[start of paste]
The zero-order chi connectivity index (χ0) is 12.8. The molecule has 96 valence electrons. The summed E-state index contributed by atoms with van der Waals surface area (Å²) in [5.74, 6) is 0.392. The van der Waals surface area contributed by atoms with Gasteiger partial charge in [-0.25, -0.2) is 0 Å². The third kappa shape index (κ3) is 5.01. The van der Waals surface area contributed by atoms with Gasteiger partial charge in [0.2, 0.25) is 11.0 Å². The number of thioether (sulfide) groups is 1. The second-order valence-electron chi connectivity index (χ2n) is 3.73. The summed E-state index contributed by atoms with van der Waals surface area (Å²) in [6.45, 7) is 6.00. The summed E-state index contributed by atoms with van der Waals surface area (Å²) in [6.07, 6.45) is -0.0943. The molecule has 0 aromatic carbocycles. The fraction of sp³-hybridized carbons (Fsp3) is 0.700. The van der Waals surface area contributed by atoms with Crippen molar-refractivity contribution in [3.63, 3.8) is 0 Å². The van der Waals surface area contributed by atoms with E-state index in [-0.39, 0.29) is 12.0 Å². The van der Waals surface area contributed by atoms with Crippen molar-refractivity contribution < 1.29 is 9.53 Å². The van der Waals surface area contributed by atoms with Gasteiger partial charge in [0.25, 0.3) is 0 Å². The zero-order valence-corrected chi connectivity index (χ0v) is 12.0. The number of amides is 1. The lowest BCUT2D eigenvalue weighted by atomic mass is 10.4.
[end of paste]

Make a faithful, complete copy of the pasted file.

The zero-order chi connectivity index (χ0) is 12.8. The molecule has 96 valence electrons. The summed E-state index contributed by atoms with van der Waals surface area (Å²) in [5.74, 6) is 0.392. The van der Waals surface area contributed by atoms with Gasteiger partial charge in [-0.25, -0.2) is 0 Å². The third kappa shape index (κ3) is 5.01. The van der Waals surface area contributed by atoms with Gasteiger partial charge in [0.2, 0.25) is 11.0 Å². The number of thioether (sulfide) groups is 1. The second-order valence-electron chi connectivity index (χ2n) is 3.73. The summed E-state index contributed by atoms with van der Waals surface area (Å²) in [6.45, 7) is 6.00. The summed E-state index contributed by atoms with van der Waals surface area (Å²) in [6.07, 6.45) is -0.0943. The molecule has 0 aromatic carbocycles. The fraction of sp³-hybridized carbons (Fsp3) is 0.700. The van der Waals surface area contributed by atoms with Crippen molar-refractivity contribution in [3.63, 3.8) is 0 Å². The van der Waals surface area contributed by atoms with E-state index in [-0.39, 0.29) is 12.0 Å². The van der Waals surface area contributed by atoms with Crippen molar-refractivity contribution < 1.29 is 9.53 Å². The van der Waals surface area contributed by atoms with Gasteiger partial charge in [0.25, 0.3) is 0 Å². The zero-order valence-corrected chi connectivity index (χ0v) is 12.0. The number of amides is 1. The lowest BCUT2D eigenvalue weighted by atomic mass is 10.4.